For those without a place, or not holding an offer but still keen to start an undergraduate course, UCAS’ new personalised Clearing Plus service is helping match them to the right course.
A record 20,280 18 year olds from the most disadvantaged backgrounds (POLAR4 quintile 1) in England have been accepted into university – up 7.3% on last year’s results day. This means 18.8% of all young people from the most disadvantaged backgrounds are due to start an undergraduate degree – a new high for results day, which continues to close the gap to students from the most advantaged areas.
In Wales, 17.4% from the most disadvantaged backgrounds (1,310 students) have been accepted, and in Northern Ireland the proportion is 18.3% (790 students) – these are also both new records.
Across the UK, 30.2% (210,260 students) of all 18 year olds have been accepted through UCAS – another high for results day despite there being 1.5% fewer 18 year olds in the UK population than last year. The equivalent figure for 2019 was 28.2%. For 18 year olds from England, this figure is 30.4%, for Wales it is 27.3%, and for Northern Ireland, it is 36.0%.
358,860 people (of all ages) from across the UK have been accepted so far this year – a 2.9% increase compared to results day 2019. 316,730 of these have been accepted onto their first (firm) choice of course – up 2.7% on this point in 2019.
View the daily Clearing dashboard
4% (14,370) of placed UK students are currently planning to defer starting their course, which is the same proportion as at this point last year.
34,310 international students from outside the EU have been accepted (up 2%), while acceptances from students within the EU have fallen by 15.2%, to 22,430. There are currently more international applicants holding an offer, and their places will be confirmed once their qualification results are provided to universities.
The number of students accepted onto nursing courses has increased by 13.2%, to 24,750.
So far, a total of 415,600 students have a confirmed place on an undergraduate course in the UK. This is a 1.6% increase on results day last year, and follows three years of decreases.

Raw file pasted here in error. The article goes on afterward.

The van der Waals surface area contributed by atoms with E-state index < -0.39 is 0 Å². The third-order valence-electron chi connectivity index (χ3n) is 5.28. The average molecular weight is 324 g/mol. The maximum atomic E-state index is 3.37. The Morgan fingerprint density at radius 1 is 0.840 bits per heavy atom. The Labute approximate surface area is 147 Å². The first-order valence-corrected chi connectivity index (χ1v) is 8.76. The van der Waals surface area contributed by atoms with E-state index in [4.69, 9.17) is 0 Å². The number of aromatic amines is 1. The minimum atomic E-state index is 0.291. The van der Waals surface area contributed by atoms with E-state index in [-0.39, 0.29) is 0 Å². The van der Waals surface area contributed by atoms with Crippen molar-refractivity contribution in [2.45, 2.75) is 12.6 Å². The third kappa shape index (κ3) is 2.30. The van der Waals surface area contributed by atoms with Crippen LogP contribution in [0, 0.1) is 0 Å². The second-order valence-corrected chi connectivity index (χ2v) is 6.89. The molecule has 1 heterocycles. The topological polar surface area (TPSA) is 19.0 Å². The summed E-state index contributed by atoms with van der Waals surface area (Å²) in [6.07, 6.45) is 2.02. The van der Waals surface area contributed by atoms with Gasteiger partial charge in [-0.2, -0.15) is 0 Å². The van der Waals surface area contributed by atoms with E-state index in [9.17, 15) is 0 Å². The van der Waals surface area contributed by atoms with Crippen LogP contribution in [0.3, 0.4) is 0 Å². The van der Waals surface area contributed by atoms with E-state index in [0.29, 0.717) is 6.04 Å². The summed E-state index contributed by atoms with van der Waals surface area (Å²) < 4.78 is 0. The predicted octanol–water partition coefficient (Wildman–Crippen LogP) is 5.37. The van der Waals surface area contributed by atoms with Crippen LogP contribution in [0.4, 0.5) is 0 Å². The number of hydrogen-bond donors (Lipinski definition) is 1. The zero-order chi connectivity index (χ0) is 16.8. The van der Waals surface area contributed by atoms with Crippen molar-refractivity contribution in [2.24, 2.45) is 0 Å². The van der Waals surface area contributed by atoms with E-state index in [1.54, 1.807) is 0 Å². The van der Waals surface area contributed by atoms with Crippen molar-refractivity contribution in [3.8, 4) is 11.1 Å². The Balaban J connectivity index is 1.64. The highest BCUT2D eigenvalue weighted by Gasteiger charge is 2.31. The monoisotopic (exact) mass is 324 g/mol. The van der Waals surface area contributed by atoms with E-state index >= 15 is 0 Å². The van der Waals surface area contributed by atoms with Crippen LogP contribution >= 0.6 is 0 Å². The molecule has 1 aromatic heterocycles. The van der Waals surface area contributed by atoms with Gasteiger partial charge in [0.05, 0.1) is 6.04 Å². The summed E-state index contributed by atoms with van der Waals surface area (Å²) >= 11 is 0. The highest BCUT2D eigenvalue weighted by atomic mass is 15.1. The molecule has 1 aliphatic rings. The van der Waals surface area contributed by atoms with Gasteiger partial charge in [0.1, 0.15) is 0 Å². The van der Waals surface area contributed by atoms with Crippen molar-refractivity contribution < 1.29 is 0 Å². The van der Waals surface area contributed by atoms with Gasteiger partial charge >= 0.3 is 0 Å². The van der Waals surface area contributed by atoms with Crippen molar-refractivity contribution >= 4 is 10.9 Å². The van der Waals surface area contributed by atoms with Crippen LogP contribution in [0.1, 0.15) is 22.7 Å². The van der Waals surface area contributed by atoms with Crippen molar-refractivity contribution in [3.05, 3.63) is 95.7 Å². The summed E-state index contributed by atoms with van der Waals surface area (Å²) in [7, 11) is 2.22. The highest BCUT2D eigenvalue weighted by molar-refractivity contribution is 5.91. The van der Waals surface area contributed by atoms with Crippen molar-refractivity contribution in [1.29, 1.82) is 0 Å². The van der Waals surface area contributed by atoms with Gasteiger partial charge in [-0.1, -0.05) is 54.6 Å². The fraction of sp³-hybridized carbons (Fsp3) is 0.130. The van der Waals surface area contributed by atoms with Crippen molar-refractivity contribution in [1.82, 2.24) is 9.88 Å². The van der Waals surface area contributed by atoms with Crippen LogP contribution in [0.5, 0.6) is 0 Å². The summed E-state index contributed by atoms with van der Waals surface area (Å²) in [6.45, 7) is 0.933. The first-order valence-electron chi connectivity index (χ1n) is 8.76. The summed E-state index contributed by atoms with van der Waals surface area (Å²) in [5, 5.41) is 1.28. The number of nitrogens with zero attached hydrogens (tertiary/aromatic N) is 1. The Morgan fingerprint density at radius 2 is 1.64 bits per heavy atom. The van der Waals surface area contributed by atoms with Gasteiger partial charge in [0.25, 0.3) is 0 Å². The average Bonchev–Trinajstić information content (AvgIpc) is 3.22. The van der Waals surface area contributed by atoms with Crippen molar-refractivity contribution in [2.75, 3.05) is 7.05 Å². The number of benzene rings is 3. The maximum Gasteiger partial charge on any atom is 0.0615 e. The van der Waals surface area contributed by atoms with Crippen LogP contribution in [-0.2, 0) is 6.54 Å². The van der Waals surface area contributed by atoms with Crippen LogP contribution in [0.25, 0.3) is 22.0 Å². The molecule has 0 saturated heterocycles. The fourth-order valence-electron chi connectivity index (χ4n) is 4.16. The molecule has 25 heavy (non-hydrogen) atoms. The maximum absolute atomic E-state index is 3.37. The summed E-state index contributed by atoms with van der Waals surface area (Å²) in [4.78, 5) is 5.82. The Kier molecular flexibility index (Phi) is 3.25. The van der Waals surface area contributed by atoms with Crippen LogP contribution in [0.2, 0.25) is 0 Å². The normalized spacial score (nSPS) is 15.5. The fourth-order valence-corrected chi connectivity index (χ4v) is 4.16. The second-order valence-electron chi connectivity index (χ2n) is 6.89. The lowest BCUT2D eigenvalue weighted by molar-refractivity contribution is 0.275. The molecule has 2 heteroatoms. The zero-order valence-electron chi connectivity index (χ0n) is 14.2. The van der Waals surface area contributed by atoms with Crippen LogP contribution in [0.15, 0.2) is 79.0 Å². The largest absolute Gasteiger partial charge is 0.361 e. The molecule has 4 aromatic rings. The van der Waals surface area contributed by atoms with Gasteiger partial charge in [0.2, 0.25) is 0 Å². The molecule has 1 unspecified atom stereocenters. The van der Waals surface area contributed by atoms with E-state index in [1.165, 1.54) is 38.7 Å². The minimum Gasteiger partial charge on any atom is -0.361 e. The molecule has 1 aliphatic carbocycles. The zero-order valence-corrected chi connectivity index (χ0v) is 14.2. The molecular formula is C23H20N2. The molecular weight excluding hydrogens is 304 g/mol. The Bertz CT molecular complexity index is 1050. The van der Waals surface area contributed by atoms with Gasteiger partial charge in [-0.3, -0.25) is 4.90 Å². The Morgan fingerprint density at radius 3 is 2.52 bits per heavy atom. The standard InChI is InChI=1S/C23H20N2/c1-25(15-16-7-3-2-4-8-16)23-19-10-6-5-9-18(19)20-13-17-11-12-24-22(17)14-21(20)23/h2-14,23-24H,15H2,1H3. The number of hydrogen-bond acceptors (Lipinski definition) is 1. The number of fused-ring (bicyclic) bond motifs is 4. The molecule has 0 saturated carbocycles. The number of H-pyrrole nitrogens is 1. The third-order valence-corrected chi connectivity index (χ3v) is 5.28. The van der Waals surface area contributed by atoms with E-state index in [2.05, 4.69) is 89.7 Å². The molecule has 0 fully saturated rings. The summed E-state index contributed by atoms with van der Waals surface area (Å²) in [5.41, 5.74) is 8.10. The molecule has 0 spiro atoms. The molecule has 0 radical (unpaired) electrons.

All of today’s statistics can be found in our interactive dashboard, allowing users to visualise and tailor the reporting to their own specification. After today, updates will be published each working day at 11:00, until Friday 28 August.
Clearing opened on 6 July, and 7,600 people have already used it to secure their place, including 3,860 who applied directly into Clearing.
In total in 2019, a record 73,320 people were placed through Clearing, with 19,640 applying for a course for the first time directly into Clearing.
Clare Marchant, UCAS Chief Executive, said: ‘In a year unlike any other, students should be proud of their achievements. It’s especially encouraging to see record numbers of young people from disadvantaged backgrounds with a confirmed place at university, and an increase in applicants accepted onto their first choice.
‘We all rightly hold nurses and key workers in such high esteem, and they’ve clearly inspired a new generation to join them, with the number of students accepted onto nursing courses rising by 13.2%, to 24,750.
‘Universities and colleges have plans to welcome students onto their courses as safely as possible, which have been received well, as we’re seeing a similar proportion of placed applicants currently planning to defer as last year.
‘We’re ready to support students, and Clearing Plus will match those looking for a place to available courses they might be interested in. The UCAS website has information and advice on all the options open to young people, and we’re ready to help them over the phone and on social media.’
UCAS Press Office
01242 545 469
Notes for editors
UCAS, the Universities and Colleges Admissions Service, is an independent charity, and the UK's shared admissions service for higher education. We manage almost three million applications, from around 700,000 people each year, for full-time undergraduate courses at over 380 universities and colleges across the UK.
In Scotland, there is a substantial section of higher education that is not included in UCAS' figures. This is mostly full-time higher education provided in further education colleges, which represents around one third of young full-time undergraduate study in Scotland – this proportion varies by geography and background within Scotland. Accordingly, figures on applications and application rates in Scotland reflect only those applying for full-time undergraduate study through UCAS.